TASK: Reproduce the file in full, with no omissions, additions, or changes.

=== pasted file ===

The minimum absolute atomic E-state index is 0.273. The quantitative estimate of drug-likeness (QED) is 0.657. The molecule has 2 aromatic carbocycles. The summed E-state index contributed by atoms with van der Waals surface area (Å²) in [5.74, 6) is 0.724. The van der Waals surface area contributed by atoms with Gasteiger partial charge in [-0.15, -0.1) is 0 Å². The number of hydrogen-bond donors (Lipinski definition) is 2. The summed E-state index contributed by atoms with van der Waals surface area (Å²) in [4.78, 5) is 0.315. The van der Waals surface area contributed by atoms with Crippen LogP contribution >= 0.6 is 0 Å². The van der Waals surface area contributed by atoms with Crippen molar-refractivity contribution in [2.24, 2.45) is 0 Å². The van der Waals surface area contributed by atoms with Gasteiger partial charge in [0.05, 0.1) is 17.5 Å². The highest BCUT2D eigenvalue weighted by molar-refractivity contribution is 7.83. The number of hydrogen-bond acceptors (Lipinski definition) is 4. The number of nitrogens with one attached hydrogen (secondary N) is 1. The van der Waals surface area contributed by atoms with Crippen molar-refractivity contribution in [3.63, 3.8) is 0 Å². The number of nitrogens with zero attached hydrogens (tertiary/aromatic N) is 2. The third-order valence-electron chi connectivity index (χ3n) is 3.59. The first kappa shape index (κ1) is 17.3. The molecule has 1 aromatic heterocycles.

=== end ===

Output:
The minimum absolute atomic E-state index is 0.273. The quantitative estimate of drug-likeness (QED) is 0.657. The molecule has 2 aromatic carbocycles. The summed E-state index contributed by atoms with van der Waals surface area (Å²) in [5.74, 6) is 0.724. The van der Waals surface area contributed by atoms with Gasteiger partial charge in [-0.15, -0.1) is 0 Å². The number of hydrogen-bond donors (Lipinski definition) is 2. The summed E-state index contributed by atoms with van der Waals surface area (Å²) in [4.78, 5) is 0.315. The van der Waals surface area contributed by atoms with Crippen LogP contribution >= 0.6 is 0 Å². The van der Waals surface area contributed by atoms with Crippen molar-refractivity contribution in [2.24, 2.45) is 0 Å². The van der Waals surface area contributed by atoms with Gasteiger partial charge in [0.05, 0.1) is 17.5 Å². The highest BCUT2D eigenvalue weighted by molar-refractivity contribution is 7.83. The number of hydrogen-bond acceptors (Lipinski definition) is 4. The number of nitrogens with one attached hydrogen (secondary N) is 1. The van der Waals surface area contributed by atoms with Crippen molar-refractivity contribution in [3.63, 3.8) is 0 Å². The number of nitrogens with zero attached hydrogens (tertiary/aromatic N) is 2. The third-order valence-electron chi connectivity index (χ3n) is 3.59. The first kappa shape index (κ1) is 17.3. The molecule has 1 aromatic heterocycles.